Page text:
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Spearfishing provides a thrill

The sport of spearfishing has become increasingly popular in the past few years. Being able to selectively hunt for fish while experiencing the underwater realm in its entirety can be exciting.

As the sport has grown, it has gained attention in print and television media outlets. ESPN's Offshore Adventures features sport fishing and freedive underwater hunting, and the Outdoor Network now has a show called Speargun Hunter, which is all about spearfishing and features some of the world's top divers hunting in a wide range of locations from Hawaii to North Carolina to the Florida Keys.

The show recently brought its crew to Pasco County to film an episode showcasing the diving opportunities of this area as well as the rich history of sponge-diving that grew out of the bountiful local waters.

The team

The Speargun Hunter crew consists of producer Robin Berg, an expert videographer who can freedive deeper than 80 feet, U.S. national champion freediver Mike Hickey, who operates underwater cameras, and Sheri Daye, a world record holder and the show's host and primary hunter.

Freediving pioneer Dr. Terry Mass hosts the show when it is filmed in California or other locations in the Pacific Ocean.

Daye, who had been my diving partner at the Florida State Freedive Championship in Bayport for a few years, called to ask if I would be interested in taking the crew out to shoot the show. As a fan, I jumped at the opportunity, as did Pat Bennett of E-SeaRider Marine Seating, who volunteered to run the boat for us.

Something different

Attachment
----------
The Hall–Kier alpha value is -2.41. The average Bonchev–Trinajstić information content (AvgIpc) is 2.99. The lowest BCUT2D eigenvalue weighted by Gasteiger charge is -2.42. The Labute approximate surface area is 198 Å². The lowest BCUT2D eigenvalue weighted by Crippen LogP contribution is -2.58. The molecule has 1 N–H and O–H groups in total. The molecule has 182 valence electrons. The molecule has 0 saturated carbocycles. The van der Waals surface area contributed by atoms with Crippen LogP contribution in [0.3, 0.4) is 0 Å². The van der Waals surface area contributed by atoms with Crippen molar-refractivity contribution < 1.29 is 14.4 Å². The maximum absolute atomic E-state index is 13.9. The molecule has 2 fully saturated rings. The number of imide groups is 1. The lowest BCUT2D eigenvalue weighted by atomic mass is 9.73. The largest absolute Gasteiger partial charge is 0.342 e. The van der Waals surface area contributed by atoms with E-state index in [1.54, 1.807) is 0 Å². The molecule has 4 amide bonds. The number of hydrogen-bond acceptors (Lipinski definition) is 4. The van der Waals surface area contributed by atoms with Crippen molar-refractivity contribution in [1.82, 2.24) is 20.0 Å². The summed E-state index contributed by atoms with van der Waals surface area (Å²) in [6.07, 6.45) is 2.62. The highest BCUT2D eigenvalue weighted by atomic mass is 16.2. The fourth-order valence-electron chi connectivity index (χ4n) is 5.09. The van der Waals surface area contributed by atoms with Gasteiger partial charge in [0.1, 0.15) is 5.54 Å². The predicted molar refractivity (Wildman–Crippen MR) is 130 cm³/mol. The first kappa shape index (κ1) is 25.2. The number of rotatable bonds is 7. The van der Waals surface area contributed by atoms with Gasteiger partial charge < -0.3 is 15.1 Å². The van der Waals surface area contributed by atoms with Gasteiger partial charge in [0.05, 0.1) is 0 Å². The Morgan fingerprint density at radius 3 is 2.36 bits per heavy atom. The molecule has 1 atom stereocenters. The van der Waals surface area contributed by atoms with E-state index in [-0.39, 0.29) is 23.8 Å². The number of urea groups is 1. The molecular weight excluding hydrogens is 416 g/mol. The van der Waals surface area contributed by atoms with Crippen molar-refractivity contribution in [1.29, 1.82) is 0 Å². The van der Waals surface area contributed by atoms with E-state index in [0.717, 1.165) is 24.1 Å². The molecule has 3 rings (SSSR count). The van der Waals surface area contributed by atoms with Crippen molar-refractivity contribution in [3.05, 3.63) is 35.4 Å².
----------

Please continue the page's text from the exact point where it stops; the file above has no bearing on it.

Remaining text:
I planned to incorporate some of the offshore charter fishing techniques we use into the dive plan.

The night before the trip, I cast-netted about 1,000 scaled sardines and put them in a pen next the boat. Then I rigged a specialized spinning rod for a method of deep jigging known as butterfly jigging and removed the hooks from several topwater plugs.

I stocked the boat with three types of chum — standard ground menhaden, a bucket full of frozen scaled sardines and a mixture of sand, oatmeal and ground fish known to make sand balls for chumming the bottom.

When the crew members showed up in the morning, they weren't quite sure what to make of all the nondiving gear, but I assured them that it would make things interesting.

After shooting some dialogue at the dock, we headed out to a wreck in 80 feet of water. There we found great visibility (an important variable when filming underwater) and moderate currents. Having fished the spot the week before, I was confident that the amberjack would be there. Unfortunately, they did not appear on the sonar as we set the anchor.

To test the waters, I dropped the butterfly jig to the bottom and bounced it a few times. Within a minute I was tied into a good-sized amberjack. As I fought the fish to the surface, the entire school followed it up. Once we could see them, we began tossing handfuls of the live sardines out, and the ensuing melee was incredible.

Dozens of amberjack were crashing the surface, leaping out of the water and fighting each other as they ran down the unfortunate baitfish. Bennett pulled out the hookless topwater plug and began casting it and retrieving it as fast as he could, which made the amberjack even more excited. Hickey dropped over the side with a camera and caught a fish's view of the feeding frenzy.

Time to hunt

Next, it was time to get in the water.

Daye, Berg and I joined Hickey in the water and proceeded to dive into the swirling mass of amberjacks in two-person teams.

I tried to pick out the biggest of what looked like 100 amberjack as a shark came in to investigate. But it soon went away.

Daye and I took a single good-sized fish then began stalking the big snapper that had risen from the wreck into the water column to check out the chum. They were mangrove snapper and were wary and difficult to approach.

After numerous dives to 70 feet, I managed to score a personal best mangrove snapper, and Daye shot several nearly the same size.

We had all the footage we needed, and a big bull shark showed up, so we moved inshore to hunt grouper and hogfish.

We had great visibility at that spot as well, allowing the crew to film some memorable shots on the shallow rocks off Hudson and New Port Richey.

The episode will likely air in July or August during the show's regular slot Monday mornings, Berg said.

Spearfishing provides a thrill 05/09/08 [Last modified: Friday, May 9, 2008 4:31am]
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